The pump makes use of the small amount of heat that is generated in an electric vehicle. For example, heat is released when supplying the electric motor with electricity. And when braking energy is converted into electricity and fed into the battery, usable heat is again created. This is also the case when the battery has to be cooled in order to remain within the optimum operating window. Most of the individual components used in this approach are already to be found in commercially available applications. Technically speaking, this innovation has the potential to bring significant and rapid improvement to electric vehicles. With its smart thermal management, Bosch is premiering a solution that will have a decisive impact on electromobility. After all, efficient temperature regulation will be a requirement for future generations of electrically powered vehicles.”

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56 Comments on "Bosch To Present Heat Pump That Could Extend Electric Car Range By 25% In WInter"

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At what temperature are heat-pumps no longer effective? I usually don’t turn on my heat in my Volt unless it’s 15 degrees or below, and I only do it because the software turns the engine on to create heat anyway.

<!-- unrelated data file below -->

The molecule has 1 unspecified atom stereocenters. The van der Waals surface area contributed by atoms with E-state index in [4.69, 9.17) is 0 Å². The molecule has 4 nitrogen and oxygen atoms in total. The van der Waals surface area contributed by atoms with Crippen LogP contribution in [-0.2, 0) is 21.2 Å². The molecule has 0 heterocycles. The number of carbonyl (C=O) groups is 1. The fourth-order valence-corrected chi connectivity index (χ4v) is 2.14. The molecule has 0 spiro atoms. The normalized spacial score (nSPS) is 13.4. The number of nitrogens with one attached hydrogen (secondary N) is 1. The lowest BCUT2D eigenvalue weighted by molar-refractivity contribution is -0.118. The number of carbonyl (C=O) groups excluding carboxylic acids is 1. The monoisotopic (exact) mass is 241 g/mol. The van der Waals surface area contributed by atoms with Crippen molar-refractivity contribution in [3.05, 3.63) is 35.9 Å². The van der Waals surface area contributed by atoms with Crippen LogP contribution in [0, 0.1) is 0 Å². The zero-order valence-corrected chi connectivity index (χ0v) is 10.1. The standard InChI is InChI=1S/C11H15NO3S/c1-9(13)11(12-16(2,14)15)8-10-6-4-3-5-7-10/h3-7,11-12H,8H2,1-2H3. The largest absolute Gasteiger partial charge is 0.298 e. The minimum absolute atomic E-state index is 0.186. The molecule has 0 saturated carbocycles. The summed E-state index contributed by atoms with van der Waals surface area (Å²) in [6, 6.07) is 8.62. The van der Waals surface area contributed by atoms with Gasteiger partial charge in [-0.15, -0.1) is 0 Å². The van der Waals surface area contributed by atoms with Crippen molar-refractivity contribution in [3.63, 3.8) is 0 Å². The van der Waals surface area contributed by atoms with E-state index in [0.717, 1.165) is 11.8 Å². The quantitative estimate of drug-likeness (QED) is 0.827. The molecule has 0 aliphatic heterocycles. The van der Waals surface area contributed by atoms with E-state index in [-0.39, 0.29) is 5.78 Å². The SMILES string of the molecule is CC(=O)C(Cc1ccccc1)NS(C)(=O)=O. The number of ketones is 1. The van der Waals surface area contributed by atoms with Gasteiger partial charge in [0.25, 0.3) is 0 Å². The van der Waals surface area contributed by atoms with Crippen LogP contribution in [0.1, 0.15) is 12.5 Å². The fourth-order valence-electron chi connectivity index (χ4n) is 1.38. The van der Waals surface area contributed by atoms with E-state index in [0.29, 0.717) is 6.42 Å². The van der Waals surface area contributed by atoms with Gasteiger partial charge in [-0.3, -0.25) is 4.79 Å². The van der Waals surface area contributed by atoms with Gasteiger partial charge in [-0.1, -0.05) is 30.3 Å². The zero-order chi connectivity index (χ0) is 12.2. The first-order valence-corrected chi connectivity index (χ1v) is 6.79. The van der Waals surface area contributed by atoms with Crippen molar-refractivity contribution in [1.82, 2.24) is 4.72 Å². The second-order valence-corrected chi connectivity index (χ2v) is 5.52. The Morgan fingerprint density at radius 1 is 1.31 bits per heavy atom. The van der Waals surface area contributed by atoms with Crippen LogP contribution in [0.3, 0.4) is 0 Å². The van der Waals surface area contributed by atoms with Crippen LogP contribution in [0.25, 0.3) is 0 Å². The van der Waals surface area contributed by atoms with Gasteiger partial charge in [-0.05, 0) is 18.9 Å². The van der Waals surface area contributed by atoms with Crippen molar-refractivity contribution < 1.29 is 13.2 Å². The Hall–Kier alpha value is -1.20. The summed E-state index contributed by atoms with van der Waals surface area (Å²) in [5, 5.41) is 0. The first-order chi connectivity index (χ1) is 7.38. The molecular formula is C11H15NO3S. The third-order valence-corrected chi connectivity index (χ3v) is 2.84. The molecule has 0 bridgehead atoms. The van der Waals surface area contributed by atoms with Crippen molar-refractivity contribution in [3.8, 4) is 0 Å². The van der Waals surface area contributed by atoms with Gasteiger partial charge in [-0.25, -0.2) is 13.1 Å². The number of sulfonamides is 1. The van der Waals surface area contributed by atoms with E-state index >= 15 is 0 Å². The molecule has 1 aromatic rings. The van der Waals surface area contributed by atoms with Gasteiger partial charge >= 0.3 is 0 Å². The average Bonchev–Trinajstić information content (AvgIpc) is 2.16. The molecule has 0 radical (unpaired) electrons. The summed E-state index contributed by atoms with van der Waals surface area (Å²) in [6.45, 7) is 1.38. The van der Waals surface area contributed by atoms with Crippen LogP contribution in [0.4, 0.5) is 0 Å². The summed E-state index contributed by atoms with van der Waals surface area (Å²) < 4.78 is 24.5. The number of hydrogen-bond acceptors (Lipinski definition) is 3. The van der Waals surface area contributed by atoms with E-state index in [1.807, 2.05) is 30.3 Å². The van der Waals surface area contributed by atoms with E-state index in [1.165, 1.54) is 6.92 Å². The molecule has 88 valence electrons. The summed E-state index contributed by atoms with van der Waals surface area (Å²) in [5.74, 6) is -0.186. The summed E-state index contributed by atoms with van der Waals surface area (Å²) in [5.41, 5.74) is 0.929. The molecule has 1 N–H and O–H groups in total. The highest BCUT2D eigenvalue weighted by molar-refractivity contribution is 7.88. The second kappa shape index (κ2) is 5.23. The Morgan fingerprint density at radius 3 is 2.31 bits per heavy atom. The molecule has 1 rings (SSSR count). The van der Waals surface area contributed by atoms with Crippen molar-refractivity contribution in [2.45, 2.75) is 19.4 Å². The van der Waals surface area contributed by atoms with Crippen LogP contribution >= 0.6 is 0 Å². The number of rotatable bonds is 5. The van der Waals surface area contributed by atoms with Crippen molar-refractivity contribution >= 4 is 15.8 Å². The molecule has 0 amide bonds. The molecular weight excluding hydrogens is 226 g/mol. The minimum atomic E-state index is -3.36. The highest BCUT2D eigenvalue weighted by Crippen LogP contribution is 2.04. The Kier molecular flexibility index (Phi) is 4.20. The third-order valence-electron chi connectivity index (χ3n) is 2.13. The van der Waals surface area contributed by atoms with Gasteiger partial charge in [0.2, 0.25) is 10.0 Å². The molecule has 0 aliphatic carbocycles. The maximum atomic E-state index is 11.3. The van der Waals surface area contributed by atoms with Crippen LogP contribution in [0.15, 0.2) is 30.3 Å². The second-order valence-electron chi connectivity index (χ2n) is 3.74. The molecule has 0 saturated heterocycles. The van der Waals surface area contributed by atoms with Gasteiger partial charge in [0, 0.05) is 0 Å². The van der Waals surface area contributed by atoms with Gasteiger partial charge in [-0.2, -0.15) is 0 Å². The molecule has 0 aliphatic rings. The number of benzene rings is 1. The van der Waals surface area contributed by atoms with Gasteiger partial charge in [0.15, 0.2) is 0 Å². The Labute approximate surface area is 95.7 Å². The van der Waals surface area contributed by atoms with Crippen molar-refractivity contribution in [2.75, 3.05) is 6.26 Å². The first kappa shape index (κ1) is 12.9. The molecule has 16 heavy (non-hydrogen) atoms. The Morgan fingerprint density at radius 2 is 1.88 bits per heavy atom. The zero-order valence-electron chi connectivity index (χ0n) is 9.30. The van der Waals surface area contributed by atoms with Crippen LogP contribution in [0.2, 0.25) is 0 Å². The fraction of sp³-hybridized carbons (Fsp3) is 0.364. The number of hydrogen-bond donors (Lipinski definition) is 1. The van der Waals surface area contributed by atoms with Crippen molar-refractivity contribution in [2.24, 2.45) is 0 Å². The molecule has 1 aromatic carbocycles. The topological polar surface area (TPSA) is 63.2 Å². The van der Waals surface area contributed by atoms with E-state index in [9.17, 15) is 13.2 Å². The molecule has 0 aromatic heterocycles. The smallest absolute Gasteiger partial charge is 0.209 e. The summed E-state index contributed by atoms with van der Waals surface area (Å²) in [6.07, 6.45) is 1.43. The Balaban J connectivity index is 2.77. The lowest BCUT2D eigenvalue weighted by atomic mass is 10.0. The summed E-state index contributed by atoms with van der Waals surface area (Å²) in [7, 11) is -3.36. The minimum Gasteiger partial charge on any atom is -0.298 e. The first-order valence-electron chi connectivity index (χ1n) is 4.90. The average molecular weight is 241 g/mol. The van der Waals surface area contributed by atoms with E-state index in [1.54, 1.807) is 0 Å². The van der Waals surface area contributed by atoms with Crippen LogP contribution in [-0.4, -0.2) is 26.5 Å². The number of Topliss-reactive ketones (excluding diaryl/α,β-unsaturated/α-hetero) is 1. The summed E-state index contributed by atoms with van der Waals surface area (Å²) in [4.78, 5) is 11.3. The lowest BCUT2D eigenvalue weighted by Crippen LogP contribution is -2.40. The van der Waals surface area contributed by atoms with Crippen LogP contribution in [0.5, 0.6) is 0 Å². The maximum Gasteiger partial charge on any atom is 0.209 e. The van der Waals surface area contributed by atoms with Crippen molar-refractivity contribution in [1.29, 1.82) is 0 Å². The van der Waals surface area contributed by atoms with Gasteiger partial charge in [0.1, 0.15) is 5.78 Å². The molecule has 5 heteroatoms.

You don’t use cabin heat unless it’s under 15 degrees? Your name should be PolarBear, not kdawg! 😉

It’s usually just to defrost the windows too. If the El Nino is as strong as they say it’s going to be, I may not use at all in Michigan this winter. I made through all of summer w/out using AC.

Would you sacrifice discomfort if it gained you a range increase of up to 25 percent?

Who said I wasn’t comfortable?

No heat until 15 degrees or below, no a/c in Michigan summer…I assumed you were merely human. Sorry.

LOL!

That’s the making of a true Canadian right there. I’ve noticed that the range of my Leaf is just fine at -5 or so (I live in Vancouver now, but it wasn’t *always* this way), and the only “sacrifice” I need to make is that I need to wear Kamiks. The bum warmer works just fine.

That’s cold alright almost like a 3 kdawg night.

Nice reference to the Inuit term for a really cold night, 3 Dog Night . . . a phrase also adopted by 60’s-70’s band.

Similar situation here. I only use heat when it affects my safety (wipers not able to keep up with lake effect snow, etc).

A heated steering wheel, heated seats and a jacket reduces the heat requirements significantly, especially if you keep the windshield clean on the inside.

Same in my Leaf. It doesn’t really get too cold in the PNW so I’m fine with heated seats and steering wheel, but the condensation that builds up on the inside of my windshield the whole year other than our brief dry summer is a constant pain

Let’s start an online petition for kdawg to change his handle to kpolarbear!

🙂

It depend on what efficiency your looking for.